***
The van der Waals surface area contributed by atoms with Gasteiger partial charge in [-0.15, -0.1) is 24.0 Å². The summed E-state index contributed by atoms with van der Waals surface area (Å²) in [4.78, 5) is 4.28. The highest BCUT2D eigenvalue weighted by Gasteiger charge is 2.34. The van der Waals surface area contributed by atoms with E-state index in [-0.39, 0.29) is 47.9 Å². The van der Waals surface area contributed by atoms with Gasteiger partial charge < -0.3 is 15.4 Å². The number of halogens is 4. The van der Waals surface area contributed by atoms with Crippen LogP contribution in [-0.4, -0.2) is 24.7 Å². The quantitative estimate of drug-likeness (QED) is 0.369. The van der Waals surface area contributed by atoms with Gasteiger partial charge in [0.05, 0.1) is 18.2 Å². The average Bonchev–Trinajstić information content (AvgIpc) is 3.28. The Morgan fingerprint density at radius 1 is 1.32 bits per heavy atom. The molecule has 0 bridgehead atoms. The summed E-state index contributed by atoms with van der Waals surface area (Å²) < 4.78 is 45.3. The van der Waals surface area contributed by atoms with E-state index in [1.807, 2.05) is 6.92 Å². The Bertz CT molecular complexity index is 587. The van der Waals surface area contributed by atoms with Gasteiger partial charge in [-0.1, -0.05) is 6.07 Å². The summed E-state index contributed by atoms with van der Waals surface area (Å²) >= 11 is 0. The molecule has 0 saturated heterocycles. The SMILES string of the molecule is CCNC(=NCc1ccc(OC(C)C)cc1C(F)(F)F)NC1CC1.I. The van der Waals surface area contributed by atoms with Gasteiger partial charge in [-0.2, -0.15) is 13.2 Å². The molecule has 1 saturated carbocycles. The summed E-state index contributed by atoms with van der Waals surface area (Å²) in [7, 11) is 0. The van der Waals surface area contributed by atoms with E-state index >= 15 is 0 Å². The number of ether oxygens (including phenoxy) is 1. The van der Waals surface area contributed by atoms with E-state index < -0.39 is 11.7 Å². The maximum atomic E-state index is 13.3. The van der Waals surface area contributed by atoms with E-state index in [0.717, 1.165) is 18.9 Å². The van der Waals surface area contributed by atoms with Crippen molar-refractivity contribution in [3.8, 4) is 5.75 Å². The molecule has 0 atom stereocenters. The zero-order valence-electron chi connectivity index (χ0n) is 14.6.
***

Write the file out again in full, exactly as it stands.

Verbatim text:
The van der Waals surface area contributed by atoms with Gasteiger partial charge in [-0.15, -0.1) is 24.0 Å². The summed E-state index contributed by atoms with van der Waals surface area (Å²) in [4.78, 5) is 4.28. The highest BCUT2D eigenvalue weighted by Gasteiger charge is 2.34. The van der Waals surface area contributed by atoms with E-state index in [-0.39, 0.29) is 47.9 Å². The van der Waals surface area contributed by atoms with Gasteiger partial charge < -0.3 is 15.4 Å². The number of halogens is 4. The van der Waals surface area contributed by atoms with Crippen LogP contribution in [-0.4, -0.2) is 24.7 Å². The quantitative estimate of drug-likeness (QED) is 0.369. The van der Waals surface area contributed by atoms with Gasteiger partial charge in [0.05, 0.1) is 18.2 Å². The average Bonchev–Trinajstić information content (AvgIpc) is 3.28. The Morgan fingerprint density at radius 1 is 1.32 bits per heavy atom. The molecule has 0 bridgehead atoms. The summed E-state index contributed by atoms with van der Waals surface area (Å²) < 4.78 is 45.3. The van der Waals surface area contributed by atoms with E-state index in [1.807, 2.05) is 6.92 Å². The Bertz CT molecular complexity index is 587. The van der Waals surface area contributed by atoms with Gasteiger partial charge in [-0.1, -0.05) is 6.07 Å². The summed E-state index contributed by atoms with van der Waals surface area (Å²) >= 11 is 0. The molecule has 0 saturated heterocycles. The SMILES string of the molecule is CCNC(=NCc1ccc(OC(C)C)cc1C(F)(F)F)NC1CC1.I. The van der Waals surface area contributed by atoms with Gasteiger partial charge in [-0.2, -0.15) is 13.2 Å². The molecule has 1 saturated carbocycles. The summed E-state index contributed by atoms with van der Waals surface area (Å²) in [7, 11) is 0. The van der Waals surface area contributed by atoms with E-state index >= 15 is 0 Å². The number of ether oxygens (including phenoxy) is 1. The van der Waals surface area contributed by atoms with E-state index < -0.39 is 11.7 Å². The maximum atomic E-state index is 13.3. The van der Waals surface area contributed by atoms with E-state index in [0.717, 1.165) is 18.9 Å². The van der Waals surface area contributed by atoms with Crippen molar-refractivity contribution in [3.8, 4) is 5.75 Å². The molecule has 0 atom stereocenters. The zero-order valence-electron chi connectivity index (χ0n) is 14.6.